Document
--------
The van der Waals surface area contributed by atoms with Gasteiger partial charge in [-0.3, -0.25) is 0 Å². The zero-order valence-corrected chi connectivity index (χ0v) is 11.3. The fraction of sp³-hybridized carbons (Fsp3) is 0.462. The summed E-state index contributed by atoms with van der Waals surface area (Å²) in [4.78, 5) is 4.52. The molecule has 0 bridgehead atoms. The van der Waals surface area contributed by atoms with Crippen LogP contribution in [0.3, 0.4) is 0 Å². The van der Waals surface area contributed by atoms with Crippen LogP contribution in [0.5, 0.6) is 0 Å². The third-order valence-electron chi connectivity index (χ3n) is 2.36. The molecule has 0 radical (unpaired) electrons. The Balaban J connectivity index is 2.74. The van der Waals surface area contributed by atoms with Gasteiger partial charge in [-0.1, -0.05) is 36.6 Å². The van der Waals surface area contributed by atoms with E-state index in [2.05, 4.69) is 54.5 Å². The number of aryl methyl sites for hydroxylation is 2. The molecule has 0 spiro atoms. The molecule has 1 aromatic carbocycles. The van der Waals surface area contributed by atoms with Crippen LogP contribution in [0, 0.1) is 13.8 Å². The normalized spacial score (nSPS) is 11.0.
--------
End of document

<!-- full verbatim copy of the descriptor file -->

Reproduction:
The van der Waals surface area contributed by atoms with Gasteiger partial charge in [-0.3, -0.25) is 0 Å². The zero-order valence-corrected chi connectivity index (χ0v) is 11.3. The fraction of sp³-hybridized carbons (Fsp3) is 0.462. The summed E-state index contributed by atoms with van der Waals surface area (Å²) in [4.78, 5) is 4.52. The molecule has 0 bridgehead atoms. The van der Waals surface area contributed by atoms with Crippen LogP contribution in [0.3, 0.4) is 0 Å². The van der Waals surface area contributed by atoms with Crippen LogP contribution in [0.5, 0.6) is 0 Å². The third-order valence-electron chi connectivity index (χ3n) is 2.36. The molecule has 0 radical (unpaired) electrons. The Balaban J connectivity index is 2.74. The van der Waals surface area contributed by atoms with Gasteiger partial charge in [-0.1, -0.05) is 36.6 Å². The van der Waals surface area contributed by atoms with E-state index in [2.05, 4.69) is 54.5 Å². The number of aryl methyl sites for hydroxylation is 2. The molecule has 0 spiro atoms. The molecule has 1 aromatic carbocycles. The van der Waals surface area contributed by atoms with Crippen LogP contribution in [0, 0.1) is 13.8 Å². The normalized spacial score (nSPS) is 11.0.